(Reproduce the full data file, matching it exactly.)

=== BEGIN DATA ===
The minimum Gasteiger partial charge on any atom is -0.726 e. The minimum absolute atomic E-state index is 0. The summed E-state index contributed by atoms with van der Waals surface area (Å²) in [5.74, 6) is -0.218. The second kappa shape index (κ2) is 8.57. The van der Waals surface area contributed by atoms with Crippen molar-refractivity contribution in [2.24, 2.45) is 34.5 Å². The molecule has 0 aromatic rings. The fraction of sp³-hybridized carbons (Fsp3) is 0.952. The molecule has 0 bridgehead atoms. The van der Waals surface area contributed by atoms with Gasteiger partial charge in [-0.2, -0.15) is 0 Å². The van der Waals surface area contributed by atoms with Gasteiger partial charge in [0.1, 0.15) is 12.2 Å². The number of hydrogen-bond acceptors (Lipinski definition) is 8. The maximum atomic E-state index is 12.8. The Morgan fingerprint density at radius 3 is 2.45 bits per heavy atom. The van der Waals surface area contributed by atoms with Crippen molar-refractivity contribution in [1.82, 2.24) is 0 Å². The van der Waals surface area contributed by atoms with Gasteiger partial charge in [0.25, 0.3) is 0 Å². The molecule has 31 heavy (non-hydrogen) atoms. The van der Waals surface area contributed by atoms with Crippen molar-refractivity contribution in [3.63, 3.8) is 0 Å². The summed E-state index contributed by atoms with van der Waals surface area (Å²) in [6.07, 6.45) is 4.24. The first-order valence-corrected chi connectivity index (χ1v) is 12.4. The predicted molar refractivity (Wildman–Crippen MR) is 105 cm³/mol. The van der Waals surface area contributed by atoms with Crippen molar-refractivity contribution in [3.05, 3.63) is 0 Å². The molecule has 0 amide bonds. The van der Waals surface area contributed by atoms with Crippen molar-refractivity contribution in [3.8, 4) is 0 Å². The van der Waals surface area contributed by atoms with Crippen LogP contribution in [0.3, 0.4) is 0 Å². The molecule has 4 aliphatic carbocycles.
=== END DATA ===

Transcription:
The minimum Gasteiger partial charge on any atom is -0.726 e. The minimum absolute atomic E-state index is 0. The summed E-state index contributed by atoms with van der Waals surface area (Å²) in [5.74, 6) is -0.218. The second kappa shape index (κ2) is 8.57. The van der Waals surface area contributed by atoms with Crippen molar-refractivity contribution in [2.24, 2.45) is 34.5 Å². The molecule has 0 aromatic rings. The fraction of sp³-hybridized carbons (Fsp3) is 0.952. The molecule has 0 bridgehead atoms. The van der Waals surface area contributed by atoms with Gasteiger partial charge in [-0.2, -0.15) is 0 Å². The van der Waals surface area contributed by atoms with Gasteiger partial charge in [0.1, 0.15) is 12.2 Å². The number of hydrogen-bond acceptors (Lipinski definition) is 8. The maximum atomic E-state index is 12.8. The Morgan fingerprint density at radius 3 is 2.45 bits per heavy atom. The van der Waals surface area contributed by atoms with Crippen molar-refractivity contribution in [1.82, 2.24) is 0 Å². The van der Waals surface area contributed by atoms with Gasteiger partial charge in [0.25, 0.3) is 0 Å². The molecule has 31 heavy (non-hydrogen) atoms. The van der Waals surface area contributed by atoms with Crippen molar-refractivity contribution in [3.63, 3.8) is 0 Å². The summed E-state index contributed by atoms with van der Waals surface area (Å²) in [6.07, 6.45) is 4.24. The first-order valence-corrected chi connectivity index (χ1v) is 12.4. The predicted molar refractivity (Wildman–Crippen MR) is 105 cm³/mol. The van der Waals surface area contributed by atoms with Crippen molar-refractivity contribution in [3.05, 3.63) is 0 Å². The molecule has 0 amide bonds. The van der Waals surface area contributed by atoms with Crippen molar-refractivity contribution in [3.8, 4) is 0 Å². The van der Waals surface area contributed by atoms with Crippen LogP contribution in [0.3, 0.4) is 0 Å². The molecule has 4 aliphatic carbocycles.